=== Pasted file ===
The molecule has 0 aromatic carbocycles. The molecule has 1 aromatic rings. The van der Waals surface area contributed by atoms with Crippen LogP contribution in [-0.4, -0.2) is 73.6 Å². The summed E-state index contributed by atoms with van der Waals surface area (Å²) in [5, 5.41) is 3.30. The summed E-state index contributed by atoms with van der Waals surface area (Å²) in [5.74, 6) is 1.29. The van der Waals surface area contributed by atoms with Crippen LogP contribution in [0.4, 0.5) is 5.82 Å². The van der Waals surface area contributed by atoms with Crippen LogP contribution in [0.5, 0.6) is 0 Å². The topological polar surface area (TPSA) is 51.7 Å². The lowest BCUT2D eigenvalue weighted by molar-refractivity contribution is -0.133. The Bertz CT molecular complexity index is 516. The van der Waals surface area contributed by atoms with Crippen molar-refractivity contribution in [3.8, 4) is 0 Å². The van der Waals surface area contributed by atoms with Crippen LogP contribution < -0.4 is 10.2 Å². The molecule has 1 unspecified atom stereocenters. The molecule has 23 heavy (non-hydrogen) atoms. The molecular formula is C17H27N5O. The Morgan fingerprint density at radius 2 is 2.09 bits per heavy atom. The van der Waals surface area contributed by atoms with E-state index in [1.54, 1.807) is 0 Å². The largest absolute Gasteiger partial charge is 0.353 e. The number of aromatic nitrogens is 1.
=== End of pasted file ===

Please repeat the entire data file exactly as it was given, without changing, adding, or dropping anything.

The molecule has 0 aromatic carbocycles. The molecule has 1 aromatic rings. The van der Waals surface area contributed by atoms with Crippen LogP contribution in [-0.4, -0.2) is 73.6 Å². The summed E-state index contributed by atoms with van der Waals surface area (Å²) in [5, 5.41) is 3.30. The summed E-state index contributed by atoms with van der Waals surface area (Å²) in [5.74, 6) is 1.29. The van der Waals surface area contributed by atoms with Crippen LogP contribution in [0.4, 0.5) is 5.82 Å². The van der Waals surface area contributed by atoms with Crippen LogP contribution in [0.5, 0.6) is 0 Å². The topological polar surface area (TPSA) is 51.7 Å². The lowest BCUT2D eigenvalue weighted by molar-refractivity contribution is -0.133. The Bertz CT molecular complexity index is 516. The van der Waals surface area contributed by atoms with Crippen molar-refractivity contribution in [3.8, 4) is 0 Å². The van der Waals surface area contributed by atoms with Crippen LogP contribution < -0.4 is 10.2 Å². The molecule has 1 unspecified atom stereocenters. The molecule has 23 heavy (non-hydrogen) atoms. The molecular formula is C17H27N5O. The Morgan fingerprint density at radius 2 is 2.09 bits per heavy atom. The van der Waals surface area contributed by atoms with E-state index in [1.54, 1.807) is 0 Å². The largest absolute Gasteiger partial charge is 0.353 e. The number of aromatic nitrogens is 1.